Aeronautic Engineer – Ludovic Chung-Sao

Stan T.

Day in the life of
Aeronautic Engineer – Ludovic Chung-Sao

Ludovic Chung-Sao
Aeronautic Engineer
An aircraft engine manufacturer

I worked as an Aeronautic Engineer for 7 years. I was Mechanical Design and Certification Engineer for parts on Engines for Civil Aircrafts such as the Boeing 737 and Airbus A320.

My typical workday was full of meetings. I oversaw a large scope of engine parts. It required me to attend any meetings that were directly or indirectly related to my scope of parts. Those meetings were generally addressing issues in fleets or projects on new parts.

Daily, to solve those potential issues encountered in the fleet or to improve an existing design in terms of cost or weight, I managed the design of new parts. The design phase is very interactive as I had to discuss with part manufacturers, the design team, the material department. During this design phase, it’s important that the part is manufacturable, optimized in terms of weight and material choice, and that it fulfills specific requirements coming from the Aviation Authorities. Those specific requirements sometimes lead to specific part testing. In that case, I was planning the test, the facilities, the budget, the planning.

Another important aspect of part design was the mechanical sizing. Almost every day I was managing that all our new designs were compatible with the mechanical and thermal loads seen in operations. For example, I had to make sure a part would withstand vibration loads and temperatures seen during a flight.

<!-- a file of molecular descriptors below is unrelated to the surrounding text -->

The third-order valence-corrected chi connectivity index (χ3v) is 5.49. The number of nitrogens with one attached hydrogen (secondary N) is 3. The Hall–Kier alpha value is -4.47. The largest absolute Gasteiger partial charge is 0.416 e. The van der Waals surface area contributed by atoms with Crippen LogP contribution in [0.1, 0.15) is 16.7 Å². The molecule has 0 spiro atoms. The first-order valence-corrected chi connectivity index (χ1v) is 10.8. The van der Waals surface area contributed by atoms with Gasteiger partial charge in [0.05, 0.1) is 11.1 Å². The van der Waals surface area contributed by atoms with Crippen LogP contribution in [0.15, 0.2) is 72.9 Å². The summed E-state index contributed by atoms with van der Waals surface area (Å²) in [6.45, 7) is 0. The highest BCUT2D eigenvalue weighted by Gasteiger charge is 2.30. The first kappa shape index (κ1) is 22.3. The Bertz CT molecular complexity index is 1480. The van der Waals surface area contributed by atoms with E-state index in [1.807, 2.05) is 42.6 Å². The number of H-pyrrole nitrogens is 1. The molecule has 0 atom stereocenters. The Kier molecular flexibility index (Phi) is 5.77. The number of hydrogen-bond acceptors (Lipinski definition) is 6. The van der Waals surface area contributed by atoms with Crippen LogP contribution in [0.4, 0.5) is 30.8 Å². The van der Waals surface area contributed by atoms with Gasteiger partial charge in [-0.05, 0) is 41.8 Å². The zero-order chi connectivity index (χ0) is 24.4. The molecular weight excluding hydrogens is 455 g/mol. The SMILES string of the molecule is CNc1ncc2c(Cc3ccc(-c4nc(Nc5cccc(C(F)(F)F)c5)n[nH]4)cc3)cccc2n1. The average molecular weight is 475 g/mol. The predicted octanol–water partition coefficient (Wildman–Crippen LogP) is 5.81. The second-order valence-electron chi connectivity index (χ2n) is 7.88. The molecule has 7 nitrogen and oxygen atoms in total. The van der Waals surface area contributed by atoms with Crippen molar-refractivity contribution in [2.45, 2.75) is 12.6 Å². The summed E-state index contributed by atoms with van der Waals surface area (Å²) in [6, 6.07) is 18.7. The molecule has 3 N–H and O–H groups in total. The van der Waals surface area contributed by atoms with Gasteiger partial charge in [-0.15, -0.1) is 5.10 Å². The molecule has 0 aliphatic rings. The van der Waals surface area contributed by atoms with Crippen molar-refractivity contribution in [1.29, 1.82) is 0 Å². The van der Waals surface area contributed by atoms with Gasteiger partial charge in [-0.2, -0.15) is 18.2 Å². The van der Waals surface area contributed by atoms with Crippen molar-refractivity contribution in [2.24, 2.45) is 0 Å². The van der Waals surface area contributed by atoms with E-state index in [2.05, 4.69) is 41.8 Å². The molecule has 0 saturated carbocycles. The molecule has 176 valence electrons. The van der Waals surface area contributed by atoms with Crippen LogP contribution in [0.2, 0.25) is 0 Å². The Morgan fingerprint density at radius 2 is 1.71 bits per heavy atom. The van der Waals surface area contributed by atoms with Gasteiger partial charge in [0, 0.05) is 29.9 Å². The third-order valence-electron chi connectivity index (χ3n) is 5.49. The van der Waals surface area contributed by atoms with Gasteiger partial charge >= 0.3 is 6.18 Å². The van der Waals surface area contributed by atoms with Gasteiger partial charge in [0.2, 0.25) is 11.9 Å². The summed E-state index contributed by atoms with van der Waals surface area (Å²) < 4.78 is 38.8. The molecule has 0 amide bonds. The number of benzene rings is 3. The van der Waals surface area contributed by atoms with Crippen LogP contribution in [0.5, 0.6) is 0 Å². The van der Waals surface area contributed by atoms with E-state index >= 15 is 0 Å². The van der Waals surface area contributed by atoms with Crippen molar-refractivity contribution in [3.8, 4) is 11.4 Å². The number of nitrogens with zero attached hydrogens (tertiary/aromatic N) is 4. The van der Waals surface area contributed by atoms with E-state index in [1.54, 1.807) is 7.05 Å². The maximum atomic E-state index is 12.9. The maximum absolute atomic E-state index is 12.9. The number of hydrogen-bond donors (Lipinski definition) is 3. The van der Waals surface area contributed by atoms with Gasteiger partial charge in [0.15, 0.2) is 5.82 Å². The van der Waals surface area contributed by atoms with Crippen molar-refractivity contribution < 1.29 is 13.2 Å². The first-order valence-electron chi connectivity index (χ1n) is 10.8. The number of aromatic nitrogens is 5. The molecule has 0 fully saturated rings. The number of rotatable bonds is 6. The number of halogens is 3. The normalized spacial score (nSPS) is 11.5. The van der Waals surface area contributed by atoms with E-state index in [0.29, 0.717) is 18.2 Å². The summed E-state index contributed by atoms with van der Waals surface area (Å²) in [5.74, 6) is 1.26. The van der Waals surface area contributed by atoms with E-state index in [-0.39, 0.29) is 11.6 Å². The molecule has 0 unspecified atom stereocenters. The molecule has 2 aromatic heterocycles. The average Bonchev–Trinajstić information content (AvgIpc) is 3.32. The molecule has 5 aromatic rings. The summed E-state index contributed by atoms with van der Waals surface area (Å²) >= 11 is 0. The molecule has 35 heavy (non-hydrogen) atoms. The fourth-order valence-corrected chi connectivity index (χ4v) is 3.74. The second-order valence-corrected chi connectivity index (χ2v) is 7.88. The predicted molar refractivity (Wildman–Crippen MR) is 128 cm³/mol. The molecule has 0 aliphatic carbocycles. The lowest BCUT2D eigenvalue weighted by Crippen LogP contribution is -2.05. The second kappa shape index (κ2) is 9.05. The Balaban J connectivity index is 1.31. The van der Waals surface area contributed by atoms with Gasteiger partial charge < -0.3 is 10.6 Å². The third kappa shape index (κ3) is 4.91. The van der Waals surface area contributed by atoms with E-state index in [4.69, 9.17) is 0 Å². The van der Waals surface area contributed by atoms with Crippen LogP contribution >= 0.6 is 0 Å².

Pros

  • The diversity of interlocutors. Throughout the design development, my role was very interactive. I could discuss with other designers, material specialists, mechanical specialists, manufacturers, the quality department, certification authorities, and the assembly teams.
  • Learning every day. As said above, I had the chance to be in contact with so many different profiles. On a daily basis and with enough curiosity you can learn their job. In return, it can open new job opportunities if you want to switch to a new path in the future.
  • Aeronautic is fulfilling. Most of the people working in the field of Aeronautics are passionate about aviation. It’s a very nice environment to evolve if you also share this passion for the sky.
  • Moreover, if you’re lucky to work on an end product, it’s very gratifying to be able to see the part produced and eventually installed on an aircraft.

Cons

  • The environment can be very stressful. The ever-growing number of aircrafts is giving manufacturers a lot more pressure to answer short deadline questions. When during an inspection an airline observes something about a part and awaits the response from the design engineers to say if it’s acceptable, it can be stressful for the design team to give an answer in such a short amount of time.
  • Aeronautic is a big industry. Like Automotive, Aeronautic is an industry that involves very big companies. This leads to big organizations with a lot of inertia. High inertia is very inherent to big organizations. It can be seen as a con. But I think it’s a necessity to ensure all processes are respected and parts produced are safe for operation.

Ludovic Chung-Sao
Ludovic has been an Aeronautic Engineer for 7 years and also runs ZenSoundproof.com.

Ludovic Chung-Sao
Aeronautic Engineer
An aircraft engine manufacturer
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Aerospace Engineers

perform engineering duties in designing, constructing, and testing aircraft, missiles, and spacecraft. May conduct basic and applied research to evaluate adaptability of materials and equipment to aircraft design and manufacture. May recommend improvements in testing equipment and techniques.

Salary: $121110
Salary Rank: A
Education: Bachelor's degree
Becoming One: Hard
Job Satisfaction: High
Job Growth: Average
Suitable Personality: The Thinker